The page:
I’d like you to meet Jesus. Have you ever introduced someone to Jesus? I ask that question not to shame you if you haven’t, but to give you pause. If you have introduced someone to Jesus, how did you do it? If you have never tried to do so, what’s holding you back? But maybe the better question isn’t whether or not you’ve ever introduced someone to Jesus, the bigger question is why Jesus? What makes him someone worth introducing to a friend, a neighbor, a stranger? Why Jesus?
Maybe that’s a question you’ve pondered on your own. Maybe you’ve wondered why you sit here on Sundays. Maybe you’ve quietly asked yourself if it really is all true. Maybe you’ve doubted, questioned, why Jesus, why do I need him? Or maybe you’ve never wondered about it at all, you’ve simply trusted. Let me assure you, if you have had doubts, or questions, you’re not alone. If, up to this point, you’ve never doubted, may what we look at today build on your foundation of faith. No matter where you fall on that spectrum we find the answer to the question “Why Jesus” in a powerful prophecy tucked away in the book of Deuteronomy.
Here we read about Moses, the great leader of the Israelite people. A man who led God’s chosen people out of Egypt and guided them in the wilderness giving them structure and order. A man who stood as the go-between, the mediator between God and his nation. Here was a prophet and in the book of Deuteronomy we find his words of farewell to his beloved people and with it the answer to our question, “Why Jesus?” It comes in a prophecy.
“The Lord your God will raise up for you a prophet.” As Moses, the current prophet or mediator between God and the people, was on his way out, God has him speak of a new prophet. This prophet, Moses explained, would be “like me” enjoying a unique relationship with the Lord. In the book of Numbers, we see just how unique Moses’ relationship with the Lord was as God said this about Moses “With him I speak face to face, clearly and not in riddles he sees the form of the Lord.” Finally, Moses also adds that this prophet will be “from among your own brothers.” He would be a descendant of Jacob.
But what does this prophecy, what does this prophet, have to do with our question, “Why Jesus?”
Skip ahead to verse 16, as the Israelites stood before God at Mt. Horeb and witnessed his power and majesty here is what they cried out, “Let us not hear the voice of the LORD our God nor see this great fire anymore, or we will die.” What did the Israelite people recognize? They could not stand in God’s presence. His voice terrified them. His glory would kill them. They recognized their imperfection. They recognized their sinfulness. Seeing God’s glory and majesty led them to see their need for him, a prophet, a mediator, a Savior.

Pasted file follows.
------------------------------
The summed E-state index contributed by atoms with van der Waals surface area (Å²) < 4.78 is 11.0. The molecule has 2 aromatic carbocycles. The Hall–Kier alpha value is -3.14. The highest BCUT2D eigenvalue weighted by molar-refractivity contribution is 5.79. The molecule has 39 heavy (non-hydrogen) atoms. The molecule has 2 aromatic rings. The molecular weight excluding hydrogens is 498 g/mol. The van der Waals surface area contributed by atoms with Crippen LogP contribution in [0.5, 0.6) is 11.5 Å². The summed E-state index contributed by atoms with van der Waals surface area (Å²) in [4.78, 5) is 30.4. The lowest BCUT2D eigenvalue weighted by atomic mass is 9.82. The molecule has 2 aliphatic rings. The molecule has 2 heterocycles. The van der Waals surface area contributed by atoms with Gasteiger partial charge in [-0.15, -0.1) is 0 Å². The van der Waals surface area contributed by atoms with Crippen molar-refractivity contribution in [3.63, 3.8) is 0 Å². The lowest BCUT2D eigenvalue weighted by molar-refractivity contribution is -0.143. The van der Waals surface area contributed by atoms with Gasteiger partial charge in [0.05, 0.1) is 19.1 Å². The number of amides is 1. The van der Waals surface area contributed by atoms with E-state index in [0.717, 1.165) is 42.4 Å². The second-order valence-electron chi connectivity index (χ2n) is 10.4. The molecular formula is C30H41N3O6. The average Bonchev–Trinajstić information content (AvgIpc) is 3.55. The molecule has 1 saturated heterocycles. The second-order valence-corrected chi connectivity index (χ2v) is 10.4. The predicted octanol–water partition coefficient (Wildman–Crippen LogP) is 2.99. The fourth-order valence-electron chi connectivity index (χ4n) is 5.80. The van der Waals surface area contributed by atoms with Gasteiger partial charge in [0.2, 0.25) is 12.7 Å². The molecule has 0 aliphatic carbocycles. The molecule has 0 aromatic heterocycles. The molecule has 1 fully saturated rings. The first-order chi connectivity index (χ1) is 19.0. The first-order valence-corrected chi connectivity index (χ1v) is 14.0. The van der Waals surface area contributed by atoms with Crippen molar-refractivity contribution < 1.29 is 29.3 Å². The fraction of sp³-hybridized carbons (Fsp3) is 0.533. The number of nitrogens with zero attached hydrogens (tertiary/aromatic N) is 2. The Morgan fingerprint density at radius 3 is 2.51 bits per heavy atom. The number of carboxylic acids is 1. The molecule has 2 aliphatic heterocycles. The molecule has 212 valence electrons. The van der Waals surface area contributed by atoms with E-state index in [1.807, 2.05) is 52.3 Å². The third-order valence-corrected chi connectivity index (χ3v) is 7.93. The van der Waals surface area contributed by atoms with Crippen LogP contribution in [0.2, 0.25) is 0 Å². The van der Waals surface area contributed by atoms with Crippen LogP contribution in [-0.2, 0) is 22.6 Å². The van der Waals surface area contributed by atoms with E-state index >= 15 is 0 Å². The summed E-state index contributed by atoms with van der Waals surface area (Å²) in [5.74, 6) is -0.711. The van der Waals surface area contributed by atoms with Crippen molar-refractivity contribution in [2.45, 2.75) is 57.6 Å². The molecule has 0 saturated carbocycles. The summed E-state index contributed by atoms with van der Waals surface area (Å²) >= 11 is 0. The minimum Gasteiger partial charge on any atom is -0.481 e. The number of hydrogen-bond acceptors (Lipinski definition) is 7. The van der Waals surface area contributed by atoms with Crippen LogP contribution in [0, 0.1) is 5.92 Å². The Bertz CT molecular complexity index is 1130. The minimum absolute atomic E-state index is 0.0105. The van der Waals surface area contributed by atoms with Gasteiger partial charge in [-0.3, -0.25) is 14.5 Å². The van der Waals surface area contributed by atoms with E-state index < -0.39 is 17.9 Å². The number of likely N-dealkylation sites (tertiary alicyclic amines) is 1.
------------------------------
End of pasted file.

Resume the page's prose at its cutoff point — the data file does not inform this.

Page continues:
So, why Jesus? Take another look at Moses’ prophecy: “The Lord your God will raise up for you a prophet.” This prophet would be raised up for a purpose and it’s right there, two words. “For you”.
Moses and all the prophets after him could not offers what the Israelites, what the world needed, they were simply messengers pointing ahead to the one who could fulfill the need of the world, a prophet to come. Peter preached in the book of Acts, “Moses said, the Lord your God will raise up for you a prophet…Indeed, all the prophets from Samuel on, as many as have spoken, have foretold these days.” The days this prophet would come for them, for you, for me…for us. Why Jesus? Because we need him.
God saw that need. He saw us. He saw you. Not the you you pretend to be in front of grandma or grandpa. Not the you trying to earn that raise at work. Not the you trying to win over a client or a new friend. Not the you you might think you are, no, you, the real you. The you without him. It isn’t a pretty sight, is it? All the thoughts that run through our heads: the desire, the greed, the hubris. All the words that come out of our mouth: the lies, the gossip, the deception. And all our actions, the stealing, the eye wandering, the hitting, he saw that too. He saw you and me unworthy to stand in his presence, unworthy to hear his voice, unworthy of him, but you know what he did? He promised to raise up a prophet, his name would be Jesus.
King David prophesied about his crucifixion in a psalm some thousand years before it happened. Isaiah, seven centuries before his arrival, prophesied his name, Immanuel, God with us. And the prophet Micah told us where he would be born, in Bethlehem. One prophet saw the donkey he would ride in on, another the price of his betrayal, yet above them all, here is Moses sharing with us the greatest truth, that this prophet would be raised up for you.